What to Expect: Choosing Your Perfect Wood Stove

 

Our “What to Expect” series explores some of the factors to consider when you’re purchasing a new wood or gas appliance. Previously: gas fireplaces

So you’ve decided that a wood stove is right for you! Congratulations on your choice of such an environmentally-friendly heat source; Wooden Sun carries a variety of high-efficiency, low-emission stoves that will keep your home cozy and your air clean. A wood-burning appliance is a complicated system, however, and there are a lot of factors to consider when planning your stove project.

As in our last post, the first question to answer is what your goals are for your new stove. Customers sometimes ask us what our “best” wood stove is. There’s really no such thing as “best” in the wood stove world, only “best for you”. If you’re building a tiny home, for example, you’ll want to look into a stove with a small footprint (both stove size and required clearances) and a small enough heat output that it won’t drive you out of the house. If you’re looking for a stove that will give you an overnight burn, or let you bank the stove while you’re at work, you may want to consider a catalytic stove, which will let you keep the stove at a low temperature for a very long time. And, of course, you’re going to be looking at this stove for a very long time, so it’s important to consider what your aesthetic goals and preferences might be.

The first install consideration, of course – once you’ve chosen your dream stove – is where to put your stove for optimal safety and performance. Every wood stove on the market has its own clearance requirements to both protected and unprotected surfaces, as well as specifications for the floor protection required underneath the stove. These clearances can put your stove far enough into your room to eat up much of your room footprint, so consider traffic patterns and space usage in your home (many customers have found it helpful to cut out a piece of cardboard with the dimensions of their preferred stove or its floor protector, and set it in different locations around the house, observing clearance requirements, to get a better feel for it). And since a wood stove heats primarily through convection, it’s important to take into account the air movement patterns within the home. Placing your stove at one end of a narrow hallway, for example, will not heat the house as effectively as having it in a central location with lots of air movement to other rooms. If your HVAC system has a fan that will circulate the air in your home without having to run the heat, then installing a wood stove near the cold air return will make it easy to move the air from one room to another.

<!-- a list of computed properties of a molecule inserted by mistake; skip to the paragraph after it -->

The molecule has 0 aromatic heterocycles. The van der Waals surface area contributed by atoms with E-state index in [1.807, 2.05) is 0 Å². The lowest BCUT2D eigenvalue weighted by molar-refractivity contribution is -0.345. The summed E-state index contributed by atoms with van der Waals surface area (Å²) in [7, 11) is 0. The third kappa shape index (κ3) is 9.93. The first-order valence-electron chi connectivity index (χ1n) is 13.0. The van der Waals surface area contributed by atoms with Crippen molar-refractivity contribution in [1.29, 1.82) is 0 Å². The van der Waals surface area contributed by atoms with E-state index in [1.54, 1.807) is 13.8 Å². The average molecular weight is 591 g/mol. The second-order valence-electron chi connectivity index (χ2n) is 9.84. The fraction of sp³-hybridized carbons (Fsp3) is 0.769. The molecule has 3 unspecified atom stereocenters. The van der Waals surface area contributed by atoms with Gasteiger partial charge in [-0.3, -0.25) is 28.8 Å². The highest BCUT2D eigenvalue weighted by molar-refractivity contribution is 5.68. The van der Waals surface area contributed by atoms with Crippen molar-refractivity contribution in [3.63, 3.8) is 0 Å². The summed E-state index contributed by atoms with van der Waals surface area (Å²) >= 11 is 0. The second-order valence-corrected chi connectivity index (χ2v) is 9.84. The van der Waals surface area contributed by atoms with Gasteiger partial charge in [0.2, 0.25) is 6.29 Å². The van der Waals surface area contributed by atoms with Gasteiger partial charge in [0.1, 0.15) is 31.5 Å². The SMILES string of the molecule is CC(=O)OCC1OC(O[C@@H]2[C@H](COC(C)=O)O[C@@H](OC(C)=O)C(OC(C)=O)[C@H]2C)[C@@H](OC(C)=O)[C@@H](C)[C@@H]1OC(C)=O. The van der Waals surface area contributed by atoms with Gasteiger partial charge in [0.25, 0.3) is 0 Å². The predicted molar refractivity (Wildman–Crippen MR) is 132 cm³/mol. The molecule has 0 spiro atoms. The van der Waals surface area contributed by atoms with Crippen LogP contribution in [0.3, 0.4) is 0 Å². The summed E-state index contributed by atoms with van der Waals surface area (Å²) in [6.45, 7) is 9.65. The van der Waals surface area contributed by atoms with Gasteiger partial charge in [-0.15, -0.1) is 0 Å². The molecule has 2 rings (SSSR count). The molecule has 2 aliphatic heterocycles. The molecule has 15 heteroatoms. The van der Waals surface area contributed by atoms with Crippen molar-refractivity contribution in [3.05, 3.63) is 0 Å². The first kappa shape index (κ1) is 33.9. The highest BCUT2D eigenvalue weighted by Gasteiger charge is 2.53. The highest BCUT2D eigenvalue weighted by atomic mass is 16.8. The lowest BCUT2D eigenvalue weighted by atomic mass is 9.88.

Venting requirements also need to be taken into consideration before you make your purchase. As we learned previously, wood appliance venting is a bit more particular than direct vent gas piping, since it relies on natural draft. If you want to put your stove in, say, a sun room or other 1-story addition, but the rest of your house is 2 or 3 stories high, you’re going to wind up with a lot of chimney sticking up above the roof (requiring a roof brace), which may be a deal-breaker for you. This is another reason a central location is desirable, since having the chimney relatively close to the peak of the roof will minimize how much stainless steel chimney is visible above the roofline. If your preferred stove location is directly underneath living space, rather than an attic, we may need to build an enclosed chase around the class A chimney, or find an alternate vent path; depending on how close you are to an outside wall, it’s sometimes possible to use a wall thimble connected to the stovepipe itself, then run the stainless steel chimney up the side of the house. Each situation is different, and initial designs sometimes have to be revised to take the specifics of your home into account.

Wood stove installed through cathedral ceiling with round support box

Wood stove installed through cathedral ceiling with round support box

A wood stove installed through the wall, with class A chimney held in place with wall support brackets

A wood stove installed through the wall, with class A chimney held in place with wall support brackets

Chimney pipe enclosed in a wooden chase

Metal chimney enclosed in a wooden chase

 

 

 

 

 

 

 

 

 

We hope that this post has given you some points to keep in mind as you plan your stove project, and will continue to help you prepare for your showroom visit and sales conversations. We look forward to seeing you, and helping you “bask in the warmth”!

Speak Your Mind

*